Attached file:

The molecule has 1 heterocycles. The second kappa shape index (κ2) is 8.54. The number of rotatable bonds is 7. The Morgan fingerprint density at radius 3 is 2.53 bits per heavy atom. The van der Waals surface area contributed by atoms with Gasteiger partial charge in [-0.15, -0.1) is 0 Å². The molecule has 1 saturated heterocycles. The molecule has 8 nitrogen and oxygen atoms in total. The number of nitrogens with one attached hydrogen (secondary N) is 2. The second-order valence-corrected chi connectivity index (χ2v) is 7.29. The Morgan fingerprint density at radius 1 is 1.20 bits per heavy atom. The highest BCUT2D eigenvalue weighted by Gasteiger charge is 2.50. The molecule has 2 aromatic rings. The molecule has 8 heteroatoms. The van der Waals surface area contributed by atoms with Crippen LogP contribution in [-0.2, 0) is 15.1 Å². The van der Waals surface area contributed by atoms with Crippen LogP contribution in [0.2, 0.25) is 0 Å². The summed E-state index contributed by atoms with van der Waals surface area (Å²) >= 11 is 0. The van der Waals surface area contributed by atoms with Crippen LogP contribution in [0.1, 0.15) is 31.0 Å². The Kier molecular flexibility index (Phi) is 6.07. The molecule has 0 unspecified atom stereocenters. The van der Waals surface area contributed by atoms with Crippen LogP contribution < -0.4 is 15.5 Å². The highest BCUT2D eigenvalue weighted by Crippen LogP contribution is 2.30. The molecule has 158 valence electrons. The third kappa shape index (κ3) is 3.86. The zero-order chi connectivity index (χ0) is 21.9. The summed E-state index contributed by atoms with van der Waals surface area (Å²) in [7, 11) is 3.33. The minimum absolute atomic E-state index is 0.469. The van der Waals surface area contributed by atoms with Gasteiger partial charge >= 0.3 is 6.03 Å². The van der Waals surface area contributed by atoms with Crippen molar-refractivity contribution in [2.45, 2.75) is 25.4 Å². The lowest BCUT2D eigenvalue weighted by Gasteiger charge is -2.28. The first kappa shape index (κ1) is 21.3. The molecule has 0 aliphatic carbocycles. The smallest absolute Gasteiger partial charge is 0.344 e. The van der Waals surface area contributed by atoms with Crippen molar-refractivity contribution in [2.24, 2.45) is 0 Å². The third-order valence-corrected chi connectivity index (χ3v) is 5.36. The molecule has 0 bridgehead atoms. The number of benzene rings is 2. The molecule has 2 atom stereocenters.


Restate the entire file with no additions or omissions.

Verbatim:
The molecule has 1 heterocycles. The second kappa shape index (κ2) is 8.54. The number of rotatable bonds is 7. The Morgan fingerprint density at radius 3 is 2.53 bits per heavy atom. The van der Waals surface area contributed by atoms with Gasteiger partial charge in [-0.15, -0.1) is 0 Å². The molecule has 1 saturated heterocycles. The molecule has 8 nitrogen and oxygen atoms in total. The number of nitrogens with one attached hydrogen (secondary N) is 2. The second-order valence-corrected chi connectivity index (χ2v) is 7.29. The Morgan fingerprint density at radius 1 is 1.20 bits per heavy atom. The highest BCUT2D eigenvalue weighted by Gasteiger charge is 2.50. The molecule has 2 aromatic rings. The molecule has 8 heteroatoms. The van der Waals surface area contributed by atoms with Crippen LogP contribution in [-0.2, 0) is 15.1 Å². The van der Waals surface area contributed by atoms with Crippen LogP contribution in [0.2, 0.25) is 0 Å². The summed E-state index contributed by atoms with van der Waals surface area (Å²) >= 11 is 0. The van der Waals surface area contributed by atoms with Crippen LogP contribution in [0.1, 0.15) is 31.0 Å². The Kier molecular flexibility index (Phi) is 6.07. The molecule has 0 unspecified atom stereocenters. The van der Waals surface area contributed by atoms with Crippen LogP contribution < -0.4 is 15.5 Å². The highest BCUT2D eigenvalue weighted by Crippen LogP contribution is 2.30. The molecule has 158 valence electrons. The third kappa shape index (κ3) is 3.86. The zero-order chi connectivity index (χ0) is 21.9. The summed E-state index contributed by atoms with van der Waals surface area (Å²) in [7, 11) is 3.33. The minimum absolute atomic E-state index is 0.469. The van der Waals surface area contributed by atoms with Gasteiger partial charge >= 0.3 is 6.03 Å². The van der Waals surface area contributed by atoms with Crippen molar-refractivity contribution in [2.45, 2.75) is 25.4 Å². The lowest BCUT2D eigenvalue weighted by Gasteiger charge is -2.28. The first kappa shape index (κ1) is 21.3. The molecule has 0 aliphatic carbocycles. The smallest absolute Gasteiger partial charge is 0.344 e. The van der Waals surface area contributed by atoms with Crippen molar-refractivity contribution in [2.24, 2.45) is 0 Å². The third-order valence-corrected chi connectivity index (χ3v) is 5.36. The molecule has 0 bridgehead atoms. The number of benzene rings is 2. The molecule has 2 atom stereocenters.